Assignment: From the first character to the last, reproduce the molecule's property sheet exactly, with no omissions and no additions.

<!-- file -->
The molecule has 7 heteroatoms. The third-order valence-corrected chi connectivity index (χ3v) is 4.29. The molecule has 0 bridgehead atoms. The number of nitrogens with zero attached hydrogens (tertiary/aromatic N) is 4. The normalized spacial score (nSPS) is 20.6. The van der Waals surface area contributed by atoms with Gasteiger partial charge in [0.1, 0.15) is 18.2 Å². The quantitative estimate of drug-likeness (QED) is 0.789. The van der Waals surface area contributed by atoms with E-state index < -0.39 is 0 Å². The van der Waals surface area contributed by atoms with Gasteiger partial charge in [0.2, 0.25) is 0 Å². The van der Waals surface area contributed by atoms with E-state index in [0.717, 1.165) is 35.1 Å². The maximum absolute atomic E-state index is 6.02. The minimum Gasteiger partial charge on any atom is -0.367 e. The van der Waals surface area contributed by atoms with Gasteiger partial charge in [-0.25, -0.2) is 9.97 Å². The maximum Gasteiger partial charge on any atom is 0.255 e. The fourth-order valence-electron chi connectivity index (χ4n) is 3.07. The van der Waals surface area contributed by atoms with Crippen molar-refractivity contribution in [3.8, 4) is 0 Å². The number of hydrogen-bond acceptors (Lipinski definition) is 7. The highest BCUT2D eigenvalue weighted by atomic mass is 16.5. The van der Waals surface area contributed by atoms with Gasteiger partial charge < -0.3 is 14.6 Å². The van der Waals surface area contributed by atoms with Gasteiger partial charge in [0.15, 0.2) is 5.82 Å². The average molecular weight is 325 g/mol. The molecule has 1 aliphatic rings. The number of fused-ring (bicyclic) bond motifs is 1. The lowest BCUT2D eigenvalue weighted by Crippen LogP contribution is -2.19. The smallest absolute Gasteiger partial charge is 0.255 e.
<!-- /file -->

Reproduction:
The molecule has 7 heteroatoms. The third-order valence-corrected chi connectivity index (χ3v) is 4.29. The molecule has 0 bridgehead atoms. The number of nitrogens with zero attached hydrogens (tertiary/aromatic N) is 4. The normalized spacial score (nSPS) is 20.6. The van der Waals surface area contributed by atoms with Gasteiger partial charge in [0.1, 0.15) is 18.2 Å². The quantitative estimate of drug-likeness (QED) is 0.789. The van der Waals surface area contributed by atoms with E-state index < -0.39 is 0 Å². The van der Waals surface area contributed by atoms with Gasteiger partial charge in [0.2, 0.25) is 0 Å². The van der Waals surface area contributed by atoms with E-state index in [0.717, 1.165) is 35.1 Å². The maximum absolute atomic E-state index is 6.02. The minimum Gasteiger partial charge on any atom is -0.367 e. The van der Waals surface area contributed by atoms with Gasteiger partial charge in [-0.25, -0.2) is 9.97 Å². The maximum Gasteiger partial charge on any atom is 0.255 e. The fourth-order valence-electron chi connectivity index (χ4n) is 3.07. The van der Waals surface area contributed by atoms with Crippen molar-refractivity contribution in [3.8, 4) is 0 Å². The number of hydrogen-bond acceptors (Lipinski definition) is 7. The highest BCUT2D eigenvalue weighted by atomic mass is 16.5. The van der Waals surface area contributed by atoms with Gasteiger partial charge < -0.3 is 14.6 Å². The van der Waals surface area contributed by atoms with Gasteiger partial charge in [0.15, 0.2) is 5.82 Å². The average molecular weight is 325 g/mol. The molecule has 1 aliphatic rings. The number of fused-ring (bicyclic) bond motifs is 1. The lowest BCUT2D eigenvalue weighted by Crippen LogP contribution is -2.19. The smallest absolute Gasteiger partial charge is 0.255 e.